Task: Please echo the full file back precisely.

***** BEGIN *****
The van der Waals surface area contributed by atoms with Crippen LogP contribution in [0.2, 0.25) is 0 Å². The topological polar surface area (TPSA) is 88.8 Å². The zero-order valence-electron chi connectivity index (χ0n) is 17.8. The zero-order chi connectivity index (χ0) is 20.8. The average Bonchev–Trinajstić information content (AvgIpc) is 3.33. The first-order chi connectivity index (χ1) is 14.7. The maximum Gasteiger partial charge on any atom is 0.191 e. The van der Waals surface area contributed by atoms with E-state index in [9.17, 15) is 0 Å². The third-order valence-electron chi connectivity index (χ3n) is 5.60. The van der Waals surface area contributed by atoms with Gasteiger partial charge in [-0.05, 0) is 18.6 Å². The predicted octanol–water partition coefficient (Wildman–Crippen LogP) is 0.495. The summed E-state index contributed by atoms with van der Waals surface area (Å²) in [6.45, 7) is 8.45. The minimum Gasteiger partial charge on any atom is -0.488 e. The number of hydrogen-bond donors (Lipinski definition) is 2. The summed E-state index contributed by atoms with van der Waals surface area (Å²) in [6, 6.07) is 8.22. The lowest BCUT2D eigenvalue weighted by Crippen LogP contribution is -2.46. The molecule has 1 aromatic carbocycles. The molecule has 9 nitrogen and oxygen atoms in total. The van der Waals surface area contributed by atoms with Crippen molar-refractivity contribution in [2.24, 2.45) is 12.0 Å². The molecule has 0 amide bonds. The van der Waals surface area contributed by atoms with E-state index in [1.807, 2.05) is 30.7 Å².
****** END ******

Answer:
The van der Waals surface area contributed by atoms with Crippen LogP contribution in [0.2, 0.25) is 0 Å². The topological polar surface area (TPSA) is 88.8 Å². The zero-order valence-electron chi connectivity index (χ0n) is 17.8. The zero-order chi connectivity index (χ0) is 20.8. The average Bonchev–Trinajstić information content (AvgIpc) is 3.33. The first-order chi connectivity index (χ1) is 14.7. The maximum Gasteiger partial charge on any atom is 0.191 e. The van der Waals surface area contributed by atoms with E-state index in [9.17, 15) is 0 Å². The third-order valence-electron chi connectivity index (χ3n) is 5.60. The van der Waals surface area contributed by atoms with Gasteiger partial charge in [-0.05, 0) is 18.6 Å². The predicted octanol–water partition coefficient (Wildman–Crippen LogP) is 0.495. The summed E-state index contributed by atoms with van der Waals surface area (Å²) in [6.45, 7) is 8.45. The minimum Gasteiger partial charge on any atom is -0.488 e. The number of hydrogen-bond donors (Lipinski definition) is 2. The summed E-state index contributed by atoms with van der Waals surface area (Å²) in [6, 6.07) is 8.22. The lowest BCUT2D eigenvalue weighted by Crippen LogP contribution is -2.46. The molecule has 1 aromatic carbocycles. The molecule has 9 nitrogen and oxygen atoms in total. The van der Waals surface area contributed by atoms with Crippen molar-refractivity contribution in [2.24, 2.45) is 12.0 Å². The molecule has 0 amide bonds. The van der Waals surface area contributed by atoms with E-state index in [1.807, 2.05) is 30.7 Å².